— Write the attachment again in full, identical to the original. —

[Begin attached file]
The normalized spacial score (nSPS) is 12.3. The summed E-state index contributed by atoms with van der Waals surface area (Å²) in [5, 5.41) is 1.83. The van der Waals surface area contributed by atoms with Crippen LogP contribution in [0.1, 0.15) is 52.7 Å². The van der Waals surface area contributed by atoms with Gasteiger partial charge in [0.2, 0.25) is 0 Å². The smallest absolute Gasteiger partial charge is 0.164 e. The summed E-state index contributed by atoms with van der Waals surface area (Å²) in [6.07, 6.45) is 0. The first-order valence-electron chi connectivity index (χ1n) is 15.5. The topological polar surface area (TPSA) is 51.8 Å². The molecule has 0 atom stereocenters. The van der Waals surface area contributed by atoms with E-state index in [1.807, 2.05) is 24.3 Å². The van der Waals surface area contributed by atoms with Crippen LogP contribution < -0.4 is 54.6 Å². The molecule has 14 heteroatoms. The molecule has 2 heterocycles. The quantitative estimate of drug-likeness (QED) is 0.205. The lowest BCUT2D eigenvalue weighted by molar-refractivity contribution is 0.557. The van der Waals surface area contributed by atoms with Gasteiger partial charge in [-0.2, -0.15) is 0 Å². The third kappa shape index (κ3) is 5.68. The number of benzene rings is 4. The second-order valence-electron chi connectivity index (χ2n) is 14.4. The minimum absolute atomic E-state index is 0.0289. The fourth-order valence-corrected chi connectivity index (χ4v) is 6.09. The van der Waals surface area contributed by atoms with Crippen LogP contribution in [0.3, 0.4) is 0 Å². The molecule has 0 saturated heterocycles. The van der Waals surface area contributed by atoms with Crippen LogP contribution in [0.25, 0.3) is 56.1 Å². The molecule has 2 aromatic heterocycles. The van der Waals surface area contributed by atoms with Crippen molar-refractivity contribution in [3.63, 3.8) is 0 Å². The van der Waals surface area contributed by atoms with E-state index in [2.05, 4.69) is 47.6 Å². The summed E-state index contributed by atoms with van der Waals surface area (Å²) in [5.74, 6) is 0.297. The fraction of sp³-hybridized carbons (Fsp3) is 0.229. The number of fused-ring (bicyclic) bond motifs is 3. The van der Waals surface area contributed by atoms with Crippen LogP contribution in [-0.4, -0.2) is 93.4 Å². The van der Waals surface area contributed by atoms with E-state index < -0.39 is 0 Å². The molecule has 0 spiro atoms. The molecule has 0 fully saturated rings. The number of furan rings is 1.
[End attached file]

The normalized spacial score (nSPS) is 12.3. The summed E-state index contributed by atoms with van der Waals surface area (Å²) in [5, 5.41) is 1.83. The van der Waals surface area contributed by atoms with Crippen LogP contribution in [0.1, 0.15) is 52.7 Å². The van der Waals surface area contributed by atoms with Gasteiger partial charge in [0.2, 0.25) is 0 Å². The smallest absolute Gasteiger partial charge is 0.164 e. The summed E-state index contributed by atoms with van der Waals surface area (Å²) in [6.07, 6.45) is 0. The first-order valence-electron chi connectivity index (χ1n) is 15.5. The topological polar surface area (TPSA) is 51.8 Å². The molecule has 0 atom stereocenters. The van der Waals surface area contributed by atoms with E-state index in [1.807, 2.05) is 24.3 Å². The van der Waals surface area contributed by atoms with Crippen LogP contribution < -0.4 is 54.6 Å². The molecule has 14 heteroatoms. The molecule has 2 heterocycles. The quantitative estimate of drug-likeness (QED) is 0.205. The lowest BCUT2D eigenvalue weighted by molar-refractivity contribution is 0.557. The van der Waals surface area contributed by atoms with Gasteiger partial charge in [-0.2, -0.15) is 0 Å². The third kappa shape index (κ3) is 5.68. The number of benzene rings is 4. The second-order valence-electron chi connectivity index (χ2n) is 14.4. The minimum absolute atomic E-state index is 0.0289. The fourth-order valence-corrected chi connectivity index (χ4v) is 6.09. The van der Waals surface area contributed by atoms with Crippen LogP contribution in [0.3, 0.4) is 0 Å². The molecule has 0 saturated heterocycles. The van der Waals surface area contributed by atoms with Crippen LogP contribution in [0.25, 0.3) is 56.1 Å². The molecule has 2 aromatic heterocycles. The van der Waals surface area contributed by atoms with Crippen molar-refractivity contribution in [3.63, 3.8) is 0 Å². The van der Waals surface area contributed by atoms with E-state index in [2.05, 4.69) is 47.6 Å². The summed E-state index contributed by atoms with van der Waals surface area (Å²) in [5.74, 6) is 0.297. The fraction of sp³-hybridized carbons (Fsp3) is 0.229. The number of fused-ring (bicyclic) bond motifs is 3. The van der Waals surface area contributed by atoms with Crippen LogP contribution in [-0.4, -0.2) is 93.4 Å². The van der Waals surface area contributed by atoms with E-state index < -0.39 is 0 Å². The molecule has 0 spiro atoms. The molecule has 0 fully saturated rings. The number of furan rings is 1.